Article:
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(This Op-Ed appears in the December 16, 2017 issue of Florida Today newspaper.)

Bullying is a nightmare for many kids, a problem which schools, government officials, and yes, some parents, do not take seriously enough. It can impact a person’s future forever. In some instances, it can cause death and destruction within families.

I know something about bullies. I remember a slightly built boy in seventh grade nicknamed Squidgie who didn’t realize that other kids thought he was a “fairy.” A bigger boy named Stanley and his followers began taunting Squidgie daily in hallways, bathrooms and school yards, belittling, screaming, laughing, pointing and humiliating the child to the point that he began to withdraw into his own world. His mother (widowed) was perplexed, unable to crack through the shell that Squidgie withdrew into.

One day, a gaggle of boys and girls played dodge ball after school with Squidgie as the target in the circle center until he fell. From there, came the pushing, hitting and kicking. The kids took his violin from the case and threw it in the bushes, all laughing and screaming, “Squidgie is a fairy” over and over. The world became a lonely place for that child.

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In a word:  Dark

     This is a movie for wannabe movie actors, who seriously study the art of acting by watching every move, every expression every nuance, every word spoken (or unspoken) by star, Frances McDormand, the quintessential thespian. This is what Oscar performances are made of.  

     The plot surrounds the single, middle-aged mother of a girl who had been raped and murdered in a small town in Missouri, where the perpetrator(s) were never caught or brought to justice. After several months of no action by police, Frances Hayes (played by McDormand) runs out of patience and proceeds to rent three dilapidated billboards, in consecutive arrangement, off a desolate road near blue-collar Ebbing, Missouri (a town that does not exist) where she pastes three large signs that read: 1) RAPED WHILE DYING, 2) STILL NO ARRESTS and 3) HOW COME CHIEF WILLOUGHBY?

     The bold action by the take-no-crap woman ignites a firestorm of reactions from the entire town, including the chief of police whose name appears on one of those signs, deftly played by Woody Harrelson. Enemies erupt from everywhere, but this is one tough gal who dazzles and puzzles the authorities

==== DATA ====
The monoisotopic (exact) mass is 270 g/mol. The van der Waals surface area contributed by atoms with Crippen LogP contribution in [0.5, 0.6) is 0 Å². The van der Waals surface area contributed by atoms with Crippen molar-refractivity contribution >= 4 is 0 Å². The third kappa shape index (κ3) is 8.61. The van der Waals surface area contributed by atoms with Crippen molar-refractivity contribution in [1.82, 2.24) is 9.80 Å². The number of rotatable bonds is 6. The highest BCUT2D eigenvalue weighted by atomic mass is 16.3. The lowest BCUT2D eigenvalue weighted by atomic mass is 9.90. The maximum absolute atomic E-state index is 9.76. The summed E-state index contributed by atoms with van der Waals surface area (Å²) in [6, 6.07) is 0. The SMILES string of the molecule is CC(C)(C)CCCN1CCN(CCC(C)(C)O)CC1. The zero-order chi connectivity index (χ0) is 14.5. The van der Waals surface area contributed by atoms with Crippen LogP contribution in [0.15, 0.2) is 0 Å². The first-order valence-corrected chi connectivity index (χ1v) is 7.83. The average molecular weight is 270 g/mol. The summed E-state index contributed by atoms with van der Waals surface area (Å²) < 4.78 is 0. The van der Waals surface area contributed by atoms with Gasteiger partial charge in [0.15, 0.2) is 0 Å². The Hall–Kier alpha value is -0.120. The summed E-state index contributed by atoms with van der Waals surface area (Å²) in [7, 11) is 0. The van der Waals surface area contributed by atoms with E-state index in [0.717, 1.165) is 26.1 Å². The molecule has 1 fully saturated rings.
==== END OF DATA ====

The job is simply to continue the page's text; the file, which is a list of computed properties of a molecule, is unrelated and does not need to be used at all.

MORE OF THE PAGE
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This is a pitch hoping to interest my readers and friends in giving books as Christmas gifts this year. Yes, MY books. 


The Christmas holiday is but 3 weeks away. I many published books, half fiction and half non-fiction, some of which would make excellent gifts to readers with varied interests.  And for everyone who makes a purchase for the holiday, I will sell (and sign) each book at a discount, and charge no shipping costs.  Can’t beat that. Certainly a better deal that

Order books by sending check (and your mailing address) to Frankly Speaking Enterprises, P.O. Box 411841. Melbourne, Fl.  32941.  Cost for each book is denoted below.  (If you have a special message to be penned, let me know)
Here’s a brief synopsis of each:
 The Upside To Murder:     $15
(This book was recipient of the Don Argo Award in fiction by the Space Coast Writers Guild. It also was contracted two years for the rights to a movie – which never materialized). 
After 16 year-old Cassandra is gang-raped, shot and left for dead, African-American physician, Orville T. Madison, embarks on a stealth campaign to protect his daughter from reliving the terrifying ordeal
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Tomorrow, Thanksgiving Day, is Suzanne’s birthday. The most remarkable human being known to me.   My bride of nearly 29 years. Here she is, the day we were married. She even made her own dress.  (She makes everything!)


 — Suzanne, June 14, 1989 —


Three years ago, Suzanne accepted an offer to tell part of her personal story on video.  It’s about 8-9 minutes. Enjoy: